Shazam #29. June, 1977

“Ibac Meets Aunt Minerva”

Cover Artist: Kurt Shaffenberger

Writer: E. Nelson Bridwell, Penciler: Kurt Schaffenberger

Inker: Vince Colletta; Managing Editor: Joe Orlando

logo

Sivana kidnaps Stanley Printwhistle to convince him to help defeat Captain Marvel. Prince Lucifer appears (the one who gave Printwhistle his powers) and vows to make him stronger. Stanley says his magic word: “Ibac” (Ivan the Terrible, Borgia, Attila, Caligula) and turns into Ibac the Cursed! Sivana also brings in arch-criminal Aunt Minerva and instructs her and Ibac to distract Captain Marvel while he is busy blowing up Niagara Falls.

But Cap is busy doing charity work! So, when Ibac starts crushing cars and destroying lampposts, it is up to Uncle (Dudley) Marvel to stop him! Ibac runs from Uncle Marvel – well, it was actually from Minerva who rounded a corner and also gave chase…

… all the way to Niagara Falls! Ibac hides from Minerva in a barrel – which Sivana was to used for his bomb. Ibac begs Dudley for help and they both seek advice from Solomon.

Captain Marvel finds Dudley and Ibac. Thinking Dudley needs rescuing, he fights Ibac. Minerva finds them all, and Ibac reverts back to Printwhistle to stop Minerva’s advances (she’s not THAT desperate for a husband!). Cap catches Minerva and Sivana (who vows to escape and battle Marvel in Pittsburgh) and Printwhistle vows never to turn into Ibac again – to avoid Minerva’s romantic advances!

***

So far so good – the letters are positive for Cap’s new direction! The return of great Captain Marvel villains continues: This is Aunt Minerva’s first Bronze Age appearance (Shazam #12 was a reprint) and Ibac’s fourth!

***

About the author: Michael Curry is the author of the Brave & Bold: From Silent Knight to Dark Knight, The Day John F Kennedy Met the Beatles and the award-winning Abby’s Road, the Long and Winding Road to Adoption and How Facebook, Aquaman and Theodore Roosevelt Helped.  Check his website for more releases! Thanks for reading!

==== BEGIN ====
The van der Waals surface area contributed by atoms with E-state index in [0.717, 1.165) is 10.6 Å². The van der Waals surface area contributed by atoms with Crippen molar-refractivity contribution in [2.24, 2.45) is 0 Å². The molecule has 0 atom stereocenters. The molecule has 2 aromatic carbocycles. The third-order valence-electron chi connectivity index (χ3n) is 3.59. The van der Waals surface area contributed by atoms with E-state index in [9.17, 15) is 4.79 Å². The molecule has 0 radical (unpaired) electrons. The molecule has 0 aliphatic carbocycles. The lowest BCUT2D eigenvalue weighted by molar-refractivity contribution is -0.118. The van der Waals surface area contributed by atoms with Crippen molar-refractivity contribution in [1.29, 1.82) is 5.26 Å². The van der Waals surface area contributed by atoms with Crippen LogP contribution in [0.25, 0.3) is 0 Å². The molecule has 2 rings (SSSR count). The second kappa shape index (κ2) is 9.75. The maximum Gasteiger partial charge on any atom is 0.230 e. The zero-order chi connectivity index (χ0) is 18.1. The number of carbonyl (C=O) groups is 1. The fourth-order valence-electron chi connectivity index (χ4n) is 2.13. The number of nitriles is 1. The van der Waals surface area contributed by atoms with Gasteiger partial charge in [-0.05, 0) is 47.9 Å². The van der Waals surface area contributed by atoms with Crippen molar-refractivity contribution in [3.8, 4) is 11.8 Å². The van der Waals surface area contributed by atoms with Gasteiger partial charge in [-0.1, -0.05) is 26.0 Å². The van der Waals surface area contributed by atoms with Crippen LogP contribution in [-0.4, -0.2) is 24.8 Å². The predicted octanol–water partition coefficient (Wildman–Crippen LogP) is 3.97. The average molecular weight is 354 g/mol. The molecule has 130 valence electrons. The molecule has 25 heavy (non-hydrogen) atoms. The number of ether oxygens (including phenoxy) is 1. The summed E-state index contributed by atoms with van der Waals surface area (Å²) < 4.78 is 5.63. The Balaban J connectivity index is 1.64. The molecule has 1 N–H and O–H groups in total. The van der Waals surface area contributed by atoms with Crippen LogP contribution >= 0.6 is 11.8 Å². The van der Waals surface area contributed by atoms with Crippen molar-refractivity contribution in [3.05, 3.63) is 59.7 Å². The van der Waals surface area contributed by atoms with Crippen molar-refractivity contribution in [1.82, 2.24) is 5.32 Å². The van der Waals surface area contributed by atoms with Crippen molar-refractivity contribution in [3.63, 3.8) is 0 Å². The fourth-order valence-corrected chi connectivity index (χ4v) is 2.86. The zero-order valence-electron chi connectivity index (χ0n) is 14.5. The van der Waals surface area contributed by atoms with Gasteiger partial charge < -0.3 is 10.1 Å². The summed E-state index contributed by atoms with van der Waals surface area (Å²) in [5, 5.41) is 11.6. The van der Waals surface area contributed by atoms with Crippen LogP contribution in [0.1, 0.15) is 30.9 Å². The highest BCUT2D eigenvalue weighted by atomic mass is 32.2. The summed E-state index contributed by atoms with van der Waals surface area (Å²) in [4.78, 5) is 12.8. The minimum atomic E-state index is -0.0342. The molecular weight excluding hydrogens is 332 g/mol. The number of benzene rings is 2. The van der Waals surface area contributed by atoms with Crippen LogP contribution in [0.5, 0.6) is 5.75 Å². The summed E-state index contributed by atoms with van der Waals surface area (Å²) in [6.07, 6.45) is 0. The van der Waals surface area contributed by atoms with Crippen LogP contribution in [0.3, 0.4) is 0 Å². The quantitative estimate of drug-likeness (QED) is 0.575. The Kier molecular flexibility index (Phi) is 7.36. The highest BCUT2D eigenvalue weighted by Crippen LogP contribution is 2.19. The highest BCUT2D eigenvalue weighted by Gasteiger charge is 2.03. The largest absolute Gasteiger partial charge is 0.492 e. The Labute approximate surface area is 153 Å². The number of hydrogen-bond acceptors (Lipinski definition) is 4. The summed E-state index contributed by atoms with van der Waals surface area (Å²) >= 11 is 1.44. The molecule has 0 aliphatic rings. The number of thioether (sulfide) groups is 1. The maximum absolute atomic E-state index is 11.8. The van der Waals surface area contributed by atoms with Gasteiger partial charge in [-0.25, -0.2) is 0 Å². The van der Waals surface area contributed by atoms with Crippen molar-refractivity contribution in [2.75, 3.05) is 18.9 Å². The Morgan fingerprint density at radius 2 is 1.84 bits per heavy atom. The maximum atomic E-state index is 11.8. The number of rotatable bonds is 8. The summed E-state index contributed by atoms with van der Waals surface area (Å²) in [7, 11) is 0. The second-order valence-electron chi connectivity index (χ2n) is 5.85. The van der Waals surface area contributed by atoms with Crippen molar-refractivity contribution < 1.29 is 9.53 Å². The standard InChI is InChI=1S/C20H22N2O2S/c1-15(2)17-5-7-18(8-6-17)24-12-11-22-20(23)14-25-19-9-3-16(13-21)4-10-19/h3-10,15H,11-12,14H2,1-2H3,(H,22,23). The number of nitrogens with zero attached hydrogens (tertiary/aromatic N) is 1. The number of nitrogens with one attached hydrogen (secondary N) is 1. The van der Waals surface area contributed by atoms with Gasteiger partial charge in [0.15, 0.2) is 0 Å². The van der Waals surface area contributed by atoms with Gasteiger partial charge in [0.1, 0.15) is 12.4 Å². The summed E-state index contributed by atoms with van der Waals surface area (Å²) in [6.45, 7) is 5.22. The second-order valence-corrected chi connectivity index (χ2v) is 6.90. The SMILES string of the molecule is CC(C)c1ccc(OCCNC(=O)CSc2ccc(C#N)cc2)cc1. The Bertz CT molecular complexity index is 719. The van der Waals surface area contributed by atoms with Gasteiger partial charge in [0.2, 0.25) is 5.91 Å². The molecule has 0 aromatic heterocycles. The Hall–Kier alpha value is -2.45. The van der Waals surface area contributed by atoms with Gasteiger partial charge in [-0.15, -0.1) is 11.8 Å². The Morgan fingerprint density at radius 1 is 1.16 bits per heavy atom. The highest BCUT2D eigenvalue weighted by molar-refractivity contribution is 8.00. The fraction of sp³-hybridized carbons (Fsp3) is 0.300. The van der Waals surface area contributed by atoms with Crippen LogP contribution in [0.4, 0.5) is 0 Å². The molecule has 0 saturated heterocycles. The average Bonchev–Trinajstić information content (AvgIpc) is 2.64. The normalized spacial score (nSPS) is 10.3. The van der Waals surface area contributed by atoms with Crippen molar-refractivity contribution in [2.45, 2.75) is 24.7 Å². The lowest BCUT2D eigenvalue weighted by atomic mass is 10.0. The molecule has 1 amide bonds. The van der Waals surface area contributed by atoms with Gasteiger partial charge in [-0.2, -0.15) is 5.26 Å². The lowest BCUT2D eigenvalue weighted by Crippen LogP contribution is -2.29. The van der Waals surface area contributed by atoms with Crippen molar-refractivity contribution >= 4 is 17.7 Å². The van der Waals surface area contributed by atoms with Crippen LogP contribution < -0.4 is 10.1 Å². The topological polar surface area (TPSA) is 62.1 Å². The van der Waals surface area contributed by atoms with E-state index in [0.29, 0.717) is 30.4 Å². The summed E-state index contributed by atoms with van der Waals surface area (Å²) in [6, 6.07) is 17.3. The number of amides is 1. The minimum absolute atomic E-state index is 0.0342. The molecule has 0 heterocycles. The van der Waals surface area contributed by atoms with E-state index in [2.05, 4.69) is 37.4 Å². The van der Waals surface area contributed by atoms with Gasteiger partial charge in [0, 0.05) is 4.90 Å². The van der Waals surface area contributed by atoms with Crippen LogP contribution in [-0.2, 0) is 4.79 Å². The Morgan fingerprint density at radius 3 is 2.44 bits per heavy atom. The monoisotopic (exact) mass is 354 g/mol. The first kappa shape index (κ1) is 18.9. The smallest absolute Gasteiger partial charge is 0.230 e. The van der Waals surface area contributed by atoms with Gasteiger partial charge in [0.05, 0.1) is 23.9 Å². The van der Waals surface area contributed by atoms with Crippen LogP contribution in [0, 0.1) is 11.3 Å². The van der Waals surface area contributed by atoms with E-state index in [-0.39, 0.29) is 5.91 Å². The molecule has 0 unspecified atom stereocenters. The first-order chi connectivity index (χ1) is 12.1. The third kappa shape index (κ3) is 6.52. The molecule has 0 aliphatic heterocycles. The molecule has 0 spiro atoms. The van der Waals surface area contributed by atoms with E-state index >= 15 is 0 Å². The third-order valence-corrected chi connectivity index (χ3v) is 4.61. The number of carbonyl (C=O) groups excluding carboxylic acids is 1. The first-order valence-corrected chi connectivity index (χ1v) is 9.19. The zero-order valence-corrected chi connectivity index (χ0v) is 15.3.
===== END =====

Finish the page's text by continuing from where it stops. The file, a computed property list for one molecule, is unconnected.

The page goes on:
Advertisements

Shazam #28, April, 1977

logo

Cover Artist: Kurt Shaffenberger

“The Return of Black Adam”

Writer: E. Nelson Bridwell, Penciler & Inker: Kurt Schaffenberger

Managing Editor: Joe Orlando

I still have my original copy I bought from the stands. I love this issue so much I can write the synopsis without re-reading the issue:

Sivana again uses his Reincarnation Machine, this time to bring back Teth Adam. Adam says the magic word and becomes Black Adam. Before Billy Batson, Shazam picked Teth Adam to wield the power of Shazam 5,000 year before. But Black Adam used his powers for evil. He was banished but returned to fight the Marvel Family. Tricked into saying “Shazam” Black Adam reverted to his mortal self and crumbled to dust.

Black Adam confronts Cap in Boston. Their battle nearly destroys the USS Constitution and the statue of Paul Revere before Cap loses track of Black Adam.

Billy Batson seeks the advice of Shazam, who recaps Black Adam’s origins and his first meeting with Captain Marvel.

Meanwhile, Sivana convinces Adam to get revenge on the old wizard – hoping that if Black Adam destroys Shazam, he will also destroy himself AND the Big Red Cheese!

Captain Marvel spots Black Adam and gives chase into eternity. Cap pitches Adam in the wrong direction and they end up in America’s past during the Boston Tea Party! The battle resumes and Black Adam collides with Captain Marvel, shouts “Shazam” and moves away at super-speed. The lightning bolt hits Cap instead and turns him back into Billy Batson.

Black Adam ties up Batson and tosses him into Boston Harbor. Billy swims to the surface and is rescued by Paul Revere disguised as a Native (on their way to dump crates of tea).